Eirikr rauði Þorvaldsson (approx. 950-1003 AD) was called Erik the Red because of his red beard and hair, and perhaps also because of his fiery temper. It is said that he was a particularly hot-headed fellow who, after being exiled from first Norway and later Iceland, finally settled in Greenland.
Erik the Red's saga
According to the sagas, his father, Þorvaldr Ásvaldsson, was exiled from Norway in 960 AD as a result of 'a number of killings', and Erik's entire family thus settled on Iceland. Here Erik the Red married Tjodhilde, but history now repeated itself and his father's fate also befell Erik. In 982 he was sentenced to exile from Iceland for three years for murder.
Erik the Red's discovery of Greenland
It is for this reason that in the same year he sailed west and discovered a country with an inviting fjord landscape and fertile green valleys. He was extremely impressed with the new country's resources and he returned to Iceland to spread the word of "The green land".
Erik the Red clearly had great powers of persuasion because in 985 he set sail once more from the volcanic island leading a fleet of 25 ships on course for Greenland. Onboard were around 500 men and women, domestic animals and all the other elements required to create a new existence in a new country.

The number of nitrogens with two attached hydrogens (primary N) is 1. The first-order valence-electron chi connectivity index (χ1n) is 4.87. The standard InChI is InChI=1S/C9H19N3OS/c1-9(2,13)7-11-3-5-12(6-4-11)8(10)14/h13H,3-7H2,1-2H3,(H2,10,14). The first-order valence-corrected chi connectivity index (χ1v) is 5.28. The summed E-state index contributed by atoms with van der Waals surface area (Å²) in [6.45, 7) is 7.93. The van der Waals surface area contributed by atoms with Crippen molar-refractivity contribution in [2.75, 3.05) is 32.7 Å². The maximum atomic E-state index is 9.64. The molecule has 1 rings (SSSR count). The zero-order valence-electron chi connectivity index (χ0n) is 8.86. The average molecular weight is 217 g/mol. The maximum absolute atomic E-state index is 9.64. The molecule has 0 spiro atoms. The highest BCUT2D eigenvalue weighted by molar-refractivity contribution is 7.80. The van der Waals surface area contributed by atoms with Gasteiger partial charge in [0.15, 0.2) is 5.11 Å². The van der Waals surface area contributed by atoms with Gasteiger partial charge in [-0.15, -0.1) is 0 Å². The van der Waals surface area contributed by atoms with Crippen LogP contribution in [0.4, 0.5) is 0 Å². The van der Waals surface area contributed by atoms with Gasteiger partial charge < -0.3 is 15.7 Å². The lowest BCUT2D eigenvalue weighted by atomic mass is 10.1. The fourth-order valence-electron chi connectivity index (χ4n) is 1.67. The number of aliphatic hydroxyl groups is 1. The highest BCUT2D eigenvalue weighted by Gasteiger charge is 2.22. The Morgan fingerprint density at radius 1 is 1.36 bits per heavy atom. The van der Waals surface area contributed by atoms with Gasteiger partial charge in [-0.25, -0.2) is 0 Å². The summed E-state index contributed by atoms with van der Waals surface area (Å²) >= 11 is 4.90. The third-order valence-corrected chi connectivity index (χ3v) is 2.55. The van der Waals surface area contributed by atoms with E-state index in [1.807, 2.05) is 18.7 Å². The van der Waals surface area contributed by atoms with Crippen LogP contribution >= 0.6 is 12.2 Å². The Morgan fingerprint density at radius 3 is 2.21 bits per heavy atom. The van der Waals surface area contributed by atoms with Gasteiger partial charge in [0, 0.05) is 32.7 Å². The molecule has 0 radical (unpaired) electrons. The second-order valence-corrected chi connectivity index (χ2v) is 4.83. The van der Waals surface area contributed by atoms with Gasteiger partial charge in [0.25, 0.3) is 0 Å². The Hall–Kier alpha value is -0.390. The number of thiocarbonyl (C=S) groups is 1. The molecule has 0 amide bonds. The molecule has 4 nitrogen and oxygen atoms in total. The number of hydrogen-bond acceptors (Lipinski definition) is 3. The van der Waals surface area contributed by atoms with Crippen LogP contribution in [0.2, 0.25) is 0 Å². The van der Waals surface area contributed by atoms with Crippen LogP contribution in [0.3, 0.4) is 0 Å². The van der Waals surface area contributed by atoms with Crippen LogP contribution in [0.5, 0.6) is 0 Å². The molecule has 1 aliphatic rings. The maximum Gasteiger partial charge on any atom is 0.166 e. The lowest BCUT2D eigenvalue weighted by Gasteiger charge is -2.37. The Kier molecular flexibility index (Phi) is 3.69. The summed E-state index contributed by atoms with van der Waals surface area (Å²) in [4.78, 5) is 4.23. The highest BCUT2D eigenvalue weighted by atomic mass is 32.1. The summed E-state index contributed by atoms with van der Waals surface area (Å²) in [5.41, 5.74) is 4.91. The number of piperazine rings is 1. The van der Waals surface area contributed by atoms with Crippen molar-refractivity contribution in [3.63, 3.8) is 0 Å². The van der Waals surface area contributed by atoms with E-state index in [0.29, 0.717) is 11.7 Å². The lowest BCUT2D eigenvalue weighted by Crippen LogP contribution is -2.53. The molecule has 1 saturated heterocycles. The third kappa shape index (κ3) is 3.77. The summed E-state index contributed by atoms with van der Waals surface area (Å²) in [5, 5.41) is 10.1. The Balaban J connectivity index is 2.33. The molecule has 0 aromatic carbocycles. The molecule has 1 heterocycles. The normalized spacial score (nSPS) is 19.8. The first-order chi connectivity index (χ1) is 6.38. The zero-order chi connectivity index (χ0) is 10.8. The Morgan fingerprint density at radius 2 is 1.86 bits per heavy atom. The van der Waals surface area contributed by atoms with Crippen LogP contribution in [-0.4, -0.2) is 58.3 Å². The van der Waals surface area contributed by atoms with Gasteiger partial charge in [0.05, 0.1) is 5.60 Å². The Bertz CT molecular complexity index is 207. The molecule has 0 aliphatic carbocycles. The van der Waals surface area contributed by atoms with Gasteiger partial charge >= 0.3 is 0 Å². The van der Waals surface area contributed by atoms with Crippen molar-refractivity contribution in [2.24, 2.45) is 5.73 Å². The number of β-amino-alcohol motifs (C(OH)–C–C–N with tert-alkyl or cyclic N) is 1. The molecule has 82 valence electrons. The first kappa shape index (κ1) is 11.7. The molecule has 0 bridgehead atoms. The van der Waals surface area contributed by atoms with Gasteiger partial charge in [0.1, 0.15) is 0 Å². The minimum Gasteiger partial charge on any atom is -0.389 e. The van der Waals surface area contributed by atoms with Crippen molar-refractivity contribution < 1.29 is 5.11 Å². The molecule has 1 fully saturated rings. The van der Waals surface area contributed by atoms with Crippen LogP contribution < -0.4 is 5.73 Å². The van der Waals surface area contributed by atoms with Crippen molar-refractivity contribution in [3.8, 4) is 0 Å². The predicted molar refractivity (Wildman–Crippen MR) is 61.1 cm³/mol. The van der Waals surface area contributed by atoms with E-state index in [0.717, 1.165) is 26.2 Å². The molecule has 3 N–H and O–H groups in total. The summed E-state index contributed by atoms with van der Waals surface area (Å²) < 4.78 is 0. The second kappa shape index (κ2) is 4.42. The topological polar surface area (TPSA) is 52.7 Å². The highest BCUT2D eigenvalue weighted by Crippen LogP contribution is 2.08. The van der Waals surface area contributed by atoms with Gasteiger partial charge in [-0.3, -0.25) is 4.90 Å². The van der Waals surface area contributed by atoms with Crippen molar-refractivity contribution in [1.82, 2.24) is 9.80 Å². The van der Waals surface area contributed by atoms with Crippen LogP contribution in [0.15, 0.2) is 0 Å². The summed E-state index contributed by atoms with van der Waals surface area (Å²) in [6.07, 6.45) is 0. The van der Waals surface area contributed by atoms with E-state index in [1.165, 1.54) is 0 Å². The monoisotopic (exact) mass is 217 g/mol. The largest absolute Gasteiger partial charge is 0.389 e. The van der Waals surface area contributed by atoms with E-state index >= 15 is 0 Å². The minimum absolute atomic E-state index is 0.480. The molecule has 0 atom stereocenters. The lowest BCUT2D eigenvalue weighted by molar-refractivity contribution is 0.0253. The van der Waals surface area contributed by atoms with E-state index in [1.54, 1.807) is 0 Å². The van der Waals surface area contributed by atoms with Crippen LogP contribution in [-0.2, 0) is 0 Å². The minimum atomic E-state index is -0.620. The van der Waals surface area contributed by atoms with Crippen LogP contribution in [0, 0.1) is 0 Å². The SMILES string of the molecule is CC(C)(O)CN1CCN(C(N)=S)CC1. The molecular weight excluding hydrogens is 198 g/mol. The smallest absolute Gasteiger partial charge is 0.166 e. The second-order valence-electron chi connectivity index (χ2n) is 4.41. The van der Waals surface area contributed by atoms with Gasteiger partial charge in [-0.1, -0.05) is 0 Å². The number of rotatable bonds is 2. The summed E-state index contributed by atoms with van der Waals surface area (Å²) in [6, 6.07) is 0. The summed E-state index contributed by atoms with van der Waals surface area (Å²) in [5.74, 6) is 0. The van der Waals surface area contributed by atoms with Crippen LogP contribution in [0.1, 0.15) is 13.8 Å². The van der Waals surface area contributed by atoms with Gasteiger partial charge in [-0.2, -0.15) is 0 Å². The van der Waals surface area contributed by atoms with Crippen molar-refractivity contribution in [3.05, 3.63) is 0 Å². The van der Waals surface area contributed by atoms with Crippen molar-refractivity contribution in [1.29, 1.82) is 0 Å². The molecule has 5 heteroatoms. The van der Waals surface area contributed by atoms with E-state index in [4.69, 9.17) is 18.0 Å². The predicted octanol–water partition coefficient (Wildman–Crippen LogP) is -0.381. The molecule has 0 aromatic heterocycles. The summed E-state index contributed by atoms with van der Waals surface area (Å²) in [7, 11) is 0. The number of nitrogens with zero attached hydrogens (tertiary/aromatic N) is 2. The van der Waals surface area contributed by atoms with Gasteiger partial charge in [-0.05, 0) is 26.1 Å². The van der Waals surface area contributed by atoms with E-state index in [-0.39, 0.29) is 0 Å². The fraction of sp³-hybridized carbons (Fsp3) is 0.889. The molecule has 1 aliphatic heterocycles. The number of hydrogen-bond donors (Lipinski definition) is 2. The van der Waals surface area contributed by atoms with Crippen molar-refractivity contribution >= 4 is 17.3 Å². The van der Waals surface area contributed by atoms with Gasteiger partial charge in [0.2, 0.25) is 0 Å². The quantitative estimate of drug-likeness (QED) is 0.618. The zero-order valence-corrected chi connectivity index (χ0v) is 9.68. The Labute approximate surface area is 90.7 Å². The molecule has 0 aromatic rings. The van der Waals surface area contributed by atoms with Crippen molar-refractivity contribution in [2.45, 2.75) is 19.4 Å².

Of the 25 ships only 14 made it to their destination. Erik the Red established the chieftain's seat of power at Brattahlið - now Qassiarsuk - in Southern Greenland, whilst others continued further north to the fjord near Nuuk. The two societies were known as the east and west settlements.
First Christian church in North America
In around the year 1000 Erik the Red's son, Leif Eriksson, returned to Greenland following a long period in Norway, and Leif - whose byname was 'the Fortunate' - brought with him the first Christian missionaries. Shortly afterwards the first Christian church on the North American continent, Tjodhilde's Church, was built in Brattahlið. Today a reconstruction of the small church can be seen in Qassiarsuk.
By the year 1000 the Viking societies numbered some 3,000 inhabitants on 300-400 farms. The Viking society survived for 500 years. The reason for its disappearance remains a great mystery, but a colder climate, conflicts with the Inuit people, European pirates, overgrazing and bouts of plague have all been put forward as possible causes of its demise.